Asthma care quality, language, and ethnicity in a multi-state network of low-income children

John Heintzman, Jorge Kaufmann, Jennifer Lucas, Shakira Suglia, Arvin Garg, Jon Puro, Sophia Giebultowicz, David Ezekiel-Herrera, Andrew Bazemore, Miguel Marino

Research output: Contribution to journalArticlepeer-review

1 Scopus citations

Abstract

Introduction: Prior research has documented disparities in asthma outcomes between Latino children and non-Hispanic whites, but little research directly examines the care provided to Latino children over time in clinical settings. Methods: We utilized an electronic health record–based dataset to study basic asthma care utilization (timely diagnosis documentation and medication prescription) between Latino (Spanish preferring and English preferring) and Non-Hispanic white children over a 13-year study period. Results: In our study population (n = 37,614), Latino children were more likely to have Medicaid, be low income, and be obese than non-Hispanic white children. Latinos (Spanish preferring and English preferring) had lower odds than non-Hispanic whites of having their asthma recorded on their problem list on the first day the diagnosis was noted (odds ratio [OR] = 0.83; 95% CI, 0.77 to 0.89 Spanish preferring; OR = 0.93; 95% CI, 0.87 to 0.99 English preferring). Spanish-preferring Latinos had higher odds of ever receiving a prescription for albuterol (OR = 1.96; 95% CI, 1.52 to 2.52), inhaled corticosteroids (OR = 1.45; 95% CI, 1.01 to 2.09), or oral steroids (OR = 1.48; 95% CI, 1.07 to 2.04) than non-Hispanic whites. Among those with any prescription, Spanish-preferring Latinos had higher rates of albuterol prescriptions compared with non-Hispanic whites (adjusted rate ratio [aRR] = 1.0; 95% CI, 1.01 to 1.13). Conclusions: In a multi-state network of clinics, Latino children were less likely to have their asthma entered on their problem list the first day it was noted than non-Hispanic white children, but otherwise did not receive inferior care to non-Hispanic white children in other measures. Further research can examine other parts of the asthma care continuum to better understand asthma disparities.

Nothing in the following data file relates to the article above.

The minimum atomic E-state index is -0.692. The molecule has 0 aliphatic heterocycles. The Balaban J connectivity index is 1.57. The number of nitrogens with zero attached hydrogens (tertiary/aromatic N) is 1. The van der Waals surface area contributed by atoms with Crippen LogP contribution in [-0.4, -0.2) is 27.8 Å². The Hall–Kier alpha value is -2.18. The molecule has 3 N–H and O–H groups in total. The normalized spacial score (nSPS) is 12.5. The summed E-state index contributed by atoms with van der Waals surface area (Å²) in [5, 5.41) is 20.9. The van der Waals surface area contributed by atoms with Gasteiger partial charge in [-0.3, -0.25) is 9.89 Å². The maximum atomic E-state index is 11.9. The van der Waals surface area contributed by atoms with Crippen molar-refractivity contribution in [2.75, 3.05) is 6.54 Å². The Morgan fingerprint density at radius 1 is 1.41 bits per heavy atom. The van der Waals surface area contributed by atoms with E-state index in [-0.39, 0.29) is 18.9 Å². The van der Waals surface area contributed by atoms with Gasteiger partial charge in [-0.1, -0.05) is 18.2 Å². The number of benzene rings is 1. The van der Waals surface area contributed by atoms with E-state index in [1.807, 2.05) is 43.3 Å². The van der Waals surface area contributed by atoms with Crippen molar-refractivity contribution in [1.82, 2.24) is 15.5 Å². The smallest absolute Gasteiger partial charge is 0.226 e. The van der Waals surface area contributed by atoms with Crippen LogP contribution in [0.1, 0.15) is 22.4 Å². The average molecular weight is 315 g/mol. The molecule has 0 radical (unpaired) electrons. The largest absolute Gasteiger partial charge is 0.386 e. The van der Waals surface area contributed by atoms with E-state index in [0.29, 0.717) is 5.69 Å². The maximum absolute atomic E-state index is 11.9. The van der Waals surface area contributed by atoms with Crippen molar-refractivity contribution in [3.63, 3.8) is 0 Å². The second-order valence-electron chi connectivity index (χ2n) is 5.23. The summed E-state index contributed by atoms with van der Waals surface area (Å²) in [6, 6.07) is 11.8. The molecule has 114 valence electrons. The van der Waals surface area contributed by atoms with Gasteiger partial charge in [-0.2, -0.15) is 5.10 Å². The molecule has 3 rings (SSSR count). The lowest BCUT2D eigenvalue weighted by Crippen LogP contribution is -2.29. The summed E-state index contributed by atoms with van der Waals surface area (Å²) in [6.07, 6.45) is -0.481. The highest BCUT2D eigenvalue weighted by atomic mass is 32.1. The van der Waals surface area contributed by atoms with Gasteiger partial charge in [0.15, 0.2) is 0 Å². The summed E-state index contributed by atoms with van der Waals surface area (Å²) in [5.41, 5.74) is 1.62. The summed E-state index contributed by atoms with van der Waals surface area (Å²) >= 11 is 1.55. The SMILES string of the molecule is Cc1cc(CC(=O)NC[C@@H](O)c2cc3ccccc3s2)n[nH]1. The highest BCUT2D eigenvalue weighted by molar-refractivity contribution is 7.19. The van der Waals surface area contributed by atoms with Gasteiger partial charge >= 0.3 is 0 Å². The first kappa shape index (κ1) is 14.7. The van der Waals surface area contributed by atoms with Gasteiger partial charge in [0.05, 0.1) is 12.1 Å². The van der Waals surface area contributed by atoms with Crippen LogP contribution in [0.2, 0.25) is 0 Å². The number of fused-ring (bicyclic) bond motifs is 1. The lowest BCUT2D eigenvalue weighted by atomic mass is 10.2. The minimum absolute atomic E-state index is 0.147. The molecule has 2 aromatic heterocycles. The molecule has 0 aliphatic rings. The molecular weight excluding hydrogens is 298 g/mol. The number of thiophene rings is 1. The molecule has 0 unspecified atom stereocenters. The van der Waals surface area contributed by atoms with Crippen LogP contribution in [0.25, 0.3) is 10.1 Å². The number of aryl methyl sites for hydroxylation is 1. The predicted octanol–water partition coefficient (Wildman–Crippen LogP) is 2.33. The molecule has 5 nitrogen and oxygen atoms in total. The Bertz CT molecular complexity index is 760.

Original languageEnglish (US)
Pages (from-to)707-715
Number of pages9
JournalJournal of the American Board of Family Medicine
Volume33
Issue number5
DOIs
StatePublished - Oct 2020

Keywords

  • Asthma
  • Electronic Health Records
  • Health Care Disparities
  • Hispanic Americans
  • Poverty
  • Practice-Based Research
  • Primary Health Care

ASJC Scopus subject areas

  • Public Health, Environmental and Occupational Health
  • Family Practice

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